“We (like there is a ‘we’ in the atheist community) should have second best speakers at events, choose them solely on the colour of their skin, otherwise we might appear racist.

We should have second best speakers at events, choose them solely on the colour of their gender, otherwise we might appear sexist.”


The assumption that minority speakers are inherently second best? Now that is racist and sexist.

This is identical to atheism’s so called “women problem.” It’s not that we lack worthy non-white atheists: It’s that we have plenty of wonderful non-white atheists who we forget about. If you think people like Ayaan Hirsi Ali, Neil deGrasse Tyson, Maryam Namazie, Hemant Mehta, Ariane Sherine, Salman Rushdie, and Debbie Goddard are “second rate,” you are part of the problem.

Where it really needs to be improved is at conferences. Events like TAM seem to be improving its representation of women, and it’s not just tokenism – I thought all of the female speakers were brilliant. But you know who some of the most disappointing speakers were? People who keep getting re-invited because of their fame, but just re-hashed old talks, gave crappy Q&A sessions, or bored everyone to tears. When all of those people happen to be old white men, it certainly doesn’t look good. Even if it’s the unintentional effect of attempting to sell tickets, it makes it seem like someone is choosing second-rate old white male speakers over first-rate minority speakers.

I’m sure it’s not deliberate, but if we don’t fix our diversity problem now, we’re going to have oodles of problems down the road (check out Greta Christina’s talks about the parallels between our movement and the GLBT movement, and you’ll know why). We need to start being more inclusive if we want the atheist movement to be successful. This is already starting to happen, with groups like the African Americans for Humanism and L.A. Black Skeptics becoming more and more active.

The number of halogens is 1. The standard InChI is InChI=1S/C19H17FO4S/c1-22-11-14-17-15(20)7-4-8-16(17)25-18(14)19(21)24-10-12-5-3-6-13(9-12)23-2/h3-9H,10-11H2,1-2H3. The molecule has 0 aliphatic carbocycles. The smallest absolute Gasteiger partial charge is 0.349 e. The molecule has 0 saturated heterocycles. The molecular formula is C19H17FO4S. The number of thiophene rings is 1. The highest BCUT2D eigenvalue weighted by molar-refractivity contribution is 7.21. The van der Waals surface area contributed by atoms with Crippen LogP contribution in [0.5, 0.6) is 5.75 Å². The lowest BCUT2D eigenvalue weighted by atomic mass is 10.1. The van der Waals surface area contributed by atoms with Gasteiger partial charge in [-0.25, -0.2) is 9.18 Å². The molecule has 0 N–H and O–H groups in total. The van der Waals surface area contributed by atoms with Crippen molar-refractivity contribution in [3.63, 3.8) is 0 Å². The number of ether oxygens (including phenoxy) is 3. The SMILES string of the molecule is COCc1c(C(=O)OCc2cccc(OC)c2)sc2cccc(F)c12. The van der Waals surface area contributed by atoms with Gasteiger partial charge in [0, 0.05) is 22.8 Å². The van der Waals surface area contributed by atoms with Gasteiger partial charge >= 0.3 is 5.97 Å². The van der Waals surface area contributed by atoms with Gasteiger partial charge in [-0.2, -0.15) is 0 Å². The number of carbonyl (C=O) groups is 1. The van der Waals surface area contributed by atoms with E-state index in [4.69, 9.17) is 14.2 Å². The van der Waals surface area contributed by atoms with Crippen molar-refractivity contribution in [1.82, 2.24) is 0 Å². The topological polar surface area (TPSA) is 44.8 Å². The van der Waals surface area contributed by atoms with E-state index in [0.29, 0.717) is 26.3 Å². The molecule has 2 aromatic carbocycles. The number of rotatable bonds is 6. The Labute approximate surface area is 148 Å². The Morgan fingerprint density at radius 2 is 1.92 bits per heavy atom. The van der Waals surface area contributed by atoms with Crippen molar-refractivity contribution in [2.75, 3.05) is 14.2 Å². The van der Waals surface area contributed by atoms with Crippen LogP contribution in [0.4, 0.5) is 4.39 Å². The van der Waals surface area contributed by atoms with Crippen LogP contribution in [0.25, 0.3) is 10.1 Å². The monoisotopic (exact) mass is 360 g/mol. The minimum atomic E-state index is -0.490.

But denying we have the problem and that it’s our job to fix it? Not helping, people.

Colbert calls out Laura Ingraham for terrible writing and racist remarks

I think I ovulated while watching this last night:

<td style=’padding:2px 1px 0px 5px;’ colspan=’2’Laura Ingraham

The Colbert Report Mon – Thurs 11:30pm / 10:30c
Colbert Report Full Episodes 2010 Election Fox News

Seriously, does this man not have the best job in the world? He gets to call out people for being racist and for being terrible writers to their face because they willingly sign up for the verbal beating. All while not coming off like a jackass thanks to ingenious use of satire. I’m jealous.


Why do people forced to convert keep that religion?

Forced conversion and religious warfare is common throughout history. Millions of Hindus were forcibly converted to Islam from 1000 to 1500 AD, conquistadors forced Christianity on indigenous people in America, African slaves in the Americas were forcibly converted to Christianity by their white masters…and of course, let’s not forgot the Spanish Inquisition and Crusades.